Machine-to-machine (M2M) communications has been a very big part of the technology market in general over the last few years, but many have been left with questions about this growing field. A new report from Analysis Mason suggests that this may be the year many of these questions get answered.
The current word from Analysis Mason suggests that there will be around 50 million low-power wide area (LPWA) network connections in place by the end of 2016. This will disappoint some, given projections of billions of Internet of Things (IoT) connections overall. Yet this 50 million connections block will be just the beginning, as most LPWA applications are involved large contracts that may take years to complete, according to reports.
Further word suggests high probabilities of major events taking place in 2016, including the beginnings of 3G decommission and the further advance of 2G decommissioning, though some may end up keeping 2G around as a means to supply connectivity for IoT devices. With 5G rapidly approaching, it's not surprising that 3G may see a sharp drop as a result. The biggest development in M2M will be the connected car—over 800 million connected cars may be in play by 2020—and there's an outside possibility that the IoT may begin to talk back, allowing users to take advantage of real time communications tools to make voice or video calls thanks to Web-based real time communications (WebRTC).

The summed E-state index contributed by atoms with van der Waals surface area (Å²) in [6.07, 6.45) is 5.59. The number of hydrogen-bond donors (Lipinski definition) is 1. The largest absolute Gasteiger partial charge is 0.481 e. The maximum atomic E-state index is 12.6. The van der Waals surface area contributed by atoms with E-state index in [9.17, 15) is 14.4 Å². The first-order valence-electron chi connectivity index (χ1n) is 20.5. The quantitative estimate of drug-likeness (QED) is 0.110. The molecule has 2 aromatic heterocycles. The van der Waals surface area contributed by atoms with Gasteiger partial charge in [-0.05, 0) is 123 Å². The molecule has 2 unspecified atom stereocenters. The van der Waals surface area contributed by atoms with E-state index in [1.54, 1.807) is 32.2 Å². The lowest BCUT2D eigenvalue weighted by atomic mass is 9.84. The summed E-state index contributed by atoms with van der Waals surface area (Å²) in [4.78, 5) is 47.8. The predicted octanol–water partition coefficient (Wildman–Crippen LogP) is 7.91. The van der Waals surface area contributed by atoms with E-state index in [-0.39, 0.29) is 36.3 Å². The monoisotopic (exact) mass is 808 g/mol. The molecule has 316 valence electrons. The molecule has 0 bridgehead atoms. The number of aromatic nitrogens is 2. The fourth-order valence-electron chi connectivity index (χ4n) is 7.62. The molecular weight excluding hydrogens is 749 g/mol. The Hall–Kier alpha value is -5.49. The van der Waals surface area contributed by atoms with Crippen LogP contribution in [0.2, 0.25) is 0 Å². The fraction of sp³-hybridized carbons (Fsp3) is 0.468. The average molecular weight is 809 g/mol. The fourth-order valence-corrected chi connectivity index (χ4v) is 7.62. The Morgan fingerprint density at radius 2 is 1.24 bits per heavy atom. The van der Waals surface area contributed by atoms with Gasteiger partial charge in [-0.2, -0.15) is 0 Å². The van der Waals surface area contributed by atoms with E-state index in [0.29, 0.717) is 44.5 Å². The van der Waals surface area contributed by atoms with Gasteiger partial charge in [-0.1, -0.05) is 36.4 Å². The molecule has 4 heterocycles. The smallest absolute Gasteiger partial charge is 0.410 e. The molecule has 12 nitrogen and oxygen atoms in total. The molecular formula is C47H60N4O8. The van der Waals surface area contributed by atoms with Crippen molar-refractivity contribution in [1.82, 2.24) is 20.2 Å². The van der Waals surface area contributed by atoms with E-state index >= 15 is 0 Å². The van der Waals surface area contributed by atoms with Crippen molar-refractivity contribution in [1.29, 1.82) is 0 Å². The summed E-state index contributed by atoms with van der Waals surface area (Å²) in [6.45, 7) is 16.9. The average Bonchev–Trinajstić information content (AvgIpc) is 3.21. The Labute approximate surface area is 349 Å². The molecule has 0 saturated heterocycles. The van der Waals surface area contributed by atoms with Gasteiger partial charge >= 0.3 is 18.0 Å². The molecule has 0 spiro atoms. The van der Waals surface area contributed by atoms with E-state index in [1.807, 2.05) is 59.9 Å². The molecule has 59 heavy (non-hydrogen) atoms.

Some even project that the IoT and WebRTC will start intermingling much more in 2016, complete with the addition of big data to help derive actionable insight from all that communication going back and forth. The three are indeed a natural progression; IoT systems gather data about the environment, WebRTC generates data from human speech and conversation, and big data takes all that data as raw fodder for analysis, turning it into useful insight.
There's a lot of room for the IoT market to mature going forward. We're only just getting started with it, as we develop everything from fleet telematics to beacon technology in retail stores and beyond. Start throwing in other technologies like big data and WebRTC and the IoT's opportunities only rise from there. To expect 2016 to be a year of answers for IoT, at least if one means “conclusive” answers, might be a bridge too far. Every new answer that's generated will likely spawn a set of questions in its wake as we figure out how best to put the new answers to use.
It's the difference between pure and applied science, in a way; we've discovered what IoT can do, particularly with other technologies, and now we have to find a way to put it to work. Even as we find these new ways, a whole new set of questions will crop up, and these will require answers as well.